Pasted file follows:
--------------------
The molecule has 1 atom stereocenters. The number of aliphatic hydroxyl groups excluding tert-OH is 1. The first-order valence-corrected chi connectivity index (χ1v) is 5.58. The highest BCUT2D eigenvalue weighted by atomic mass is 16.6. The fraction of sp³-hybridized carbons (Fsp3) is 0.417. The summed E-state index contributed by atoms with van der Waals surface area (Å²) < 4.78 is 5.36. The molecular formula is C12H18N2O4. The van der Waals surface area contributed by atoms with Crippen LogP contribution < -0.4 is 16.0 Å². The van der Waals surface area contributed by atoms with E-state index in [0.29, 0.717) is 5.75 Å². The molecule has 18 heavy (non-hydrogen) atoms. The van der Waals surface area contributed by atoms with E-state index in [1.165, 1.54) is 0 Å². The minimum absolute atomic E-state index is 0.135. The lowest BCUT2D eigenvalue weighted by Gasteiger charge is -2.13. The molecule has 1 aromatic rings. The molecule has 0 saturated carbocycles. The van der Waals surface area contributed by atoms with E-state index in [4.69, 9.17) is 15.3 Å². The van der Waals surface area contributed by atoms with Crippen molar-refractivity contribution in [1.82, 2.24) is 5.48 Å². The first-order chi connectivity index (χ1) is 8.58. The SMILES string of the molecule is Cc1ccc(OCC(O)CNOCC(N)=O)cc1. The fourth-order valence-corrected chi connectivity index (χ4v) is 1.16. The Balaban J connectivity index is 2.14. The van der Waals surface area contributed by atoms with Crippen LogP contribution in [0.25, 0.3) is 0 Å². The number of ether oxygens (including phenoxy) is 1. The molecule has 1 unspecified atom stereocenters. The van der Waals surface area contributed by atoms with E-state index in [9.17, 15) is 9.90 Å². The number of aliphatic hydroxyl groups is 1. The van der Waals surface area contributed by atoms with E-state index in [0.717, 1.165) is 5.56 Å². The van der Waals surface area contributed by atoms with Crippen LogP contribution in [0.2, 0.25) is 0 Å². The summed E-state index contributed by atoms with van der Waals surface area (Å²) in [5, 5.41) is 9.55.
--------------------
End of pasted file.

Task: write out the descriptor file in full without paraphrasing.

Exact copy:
The molecule has 1 atom stereocenters. The number of aliphatic hydroxyl groups excluding tert-OH is 1. The first-order valence-corrected chi connectivity index (χ1v) is 5.58. The highest BCUT2D eigenvalue weighted by atomic mass is 16.6. The fraction of sp³-hybridized carbons (Fsp3) is 0.417. The summed E-state index contributed by atoms with van der Waals surface area (Å²) < 4.78 is 5.36. The molecular formula is C12H18N2O4. The van der Waals surface area contributed by atoms with Crippen LogP contribution < -0.4 is 16.0 Å². The van der Waals surface area contributed by atoms with E-state index in [0.29, 0.717) is 5.75 Å². The molecule has 18 heavy (non-hydrogen) atoms. The van der Waals surface area contributed by atoms with E-state index in [1.165, 1.54) is 0 Å². The minimum absolute atomic E-state index is 0.135. The lowest BCUT2D eigenvalue weighted by Gasteiger charge is -2.13. The molecule has 1 aromatic rings. The molecule has 0 saturated carbocycles. The van der Waals surface area contributed by atoms with E-state index in [4.69, 9.17) is 15.3 Å². The van der Waals surface area contributed by atoms with Crippen molar-refractivity contribution in [1.82, 2.24) is 5.48 Å². The first-order chi connectivity index (χ1) is 8.58. The SMILES string of the molecule is Cc1ccc(OCC(O)CNOCC(N)=O)cc1. The fourth-order valence-corrected chi connectivity index (χ4v) is 1.16. The Balaban J connectivity index is 2.14. The van der Waals surface area contributed by atoms with Crippen LogP contribution in [0.25, 0.3) is 0 Å². The number of ether oxygens (including phenoxy) is 1. The molecule has 1 unspecified atom stereocenters. The van der Waals surface area contributed by atoms with E-state index in [9.17, 15) is 9.90 Å². The number of aliphatic hydroxyl groups is 1. The van der Waals surface area contributed by atoms with E-state index in [0.717, 1.165) is 5.56 Å². The van der Waals surface area contributed by atoms with Crippen LogP contribution in [0.2, 0.25) is 0 Å². The summed E-state index contributed by atoms with van der Waals surface area (Å²) in [5, 5.41) is 9.55.